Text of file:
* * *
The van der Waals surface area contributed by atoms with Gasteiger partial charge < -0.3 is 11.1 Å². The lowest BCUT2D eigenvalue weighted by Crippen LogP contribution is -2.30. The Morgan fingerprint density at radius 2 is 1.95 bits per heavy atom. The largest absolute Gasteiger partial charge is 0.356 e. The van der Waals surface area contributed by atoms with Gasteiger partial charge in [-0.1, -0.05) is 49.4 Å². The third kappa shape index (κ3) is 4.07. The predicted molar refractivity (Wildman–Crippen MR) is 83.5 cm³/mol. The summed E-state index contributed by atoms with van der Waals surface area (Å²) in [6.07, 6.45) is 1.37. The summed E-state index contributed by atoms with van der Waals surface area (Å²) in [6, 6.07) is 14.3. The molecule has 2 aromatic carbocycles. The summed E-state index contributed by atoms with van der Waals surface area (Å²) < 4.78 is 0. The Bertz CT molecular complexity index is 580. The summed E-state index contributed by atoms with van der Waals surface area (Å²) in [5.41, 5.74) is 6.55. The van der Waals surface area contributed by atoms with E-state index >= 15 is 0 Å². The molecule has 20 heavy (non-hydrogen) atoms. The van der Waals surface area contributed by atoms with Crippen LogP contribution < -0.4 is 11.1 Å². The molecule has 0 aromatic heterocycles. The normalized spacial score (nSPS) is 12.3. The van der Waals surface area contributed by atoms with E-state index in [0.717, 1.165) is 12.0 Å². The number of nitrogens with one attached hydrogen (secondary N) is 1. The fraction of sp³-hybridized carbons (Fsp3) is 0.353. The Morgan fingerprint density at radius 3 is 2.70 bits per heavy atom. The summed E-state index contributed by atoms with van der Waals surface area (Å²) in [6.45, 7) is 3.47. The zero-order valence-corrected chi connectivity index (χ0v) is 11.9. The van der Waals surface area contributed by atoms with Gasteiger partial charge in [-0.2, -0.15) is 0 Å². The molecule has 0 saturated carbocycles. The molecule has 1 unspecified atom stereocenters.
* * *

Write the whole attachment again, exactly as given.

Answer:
The van der Waals surface area contributed by atoms with Gasteiger partial charge < -0.3 is 11.1 Å². The lowest BCUT2D eigenvalue weighted by Crippen LogP contribution is -2.30. The Morgan fingerprint density at radius 2 is 1.95 bits per heavy atom. The largest absolute Gasteiger partial charge is 0.356 e. The van der Waals surface area contributed by atoms with Gasteiger partial charge in [-0.1, -0.05) is 49.4 Å². The third kappa shape index (κ3) is 4.07. The predicted molar refractivity (Wildman–Crippen MR) is 83.5 cm³/mol. The summed E-state index contributed by atoms with van der Waals surface area (Å²) in [6.07, 6.45) is 1.37. The summed E-state index contributed by atoms with van der Waals surface area (Å²) in [6, 6.07) is 14.3. The molecule has 2 aromatic carbocycles. The summed E-state index contributed by atoms with van der Waals surface area (Å²) < 4.78 is 0. The Bertz CT molecular complexity index is 580. The summed E-state index contributed by atoms with van der Waals surface area (Å²) in [5.41, 5.74) is 6.55. The van der Waals surface area contributed by atoms with E-state index >= 15 is 0 Å². The molecule has 20 heavy (non-hydrogen) atoms. The van der Waals surface area contributed by atoms with Crippen LogP contribution < -0.4 is 11.1 Å². The molecule has 0 aromatic heterocycles. The normalized spacial score (nSPS) is 12.3. The van der Waals surface area contributed by atoms with E-state index in [0.717, 1.165) is 12.0 Å². The number of nitrogens with one attached hydrogen (secondary N) is 1. The fraction of sp³-hybridized carbons (Fsp3) is 0.353. The Morgan fingerprint density at radius 3 is 2.70 bits per heavy atom. The summed E-state index contributed by atoms with van der Waals surface area (Å²) in [6.45, 7) is 3.47. The zero-order valence-corrected chi connectivity index (χ0v) is 11.9. The van der Waals surface area contributed by atoms with Gasteiger partial charge in [-0.2, -0.15) is 0 Å². The molecule has 0 saturated carbocycles. The molecule has 1 unspecified atom stereocenters.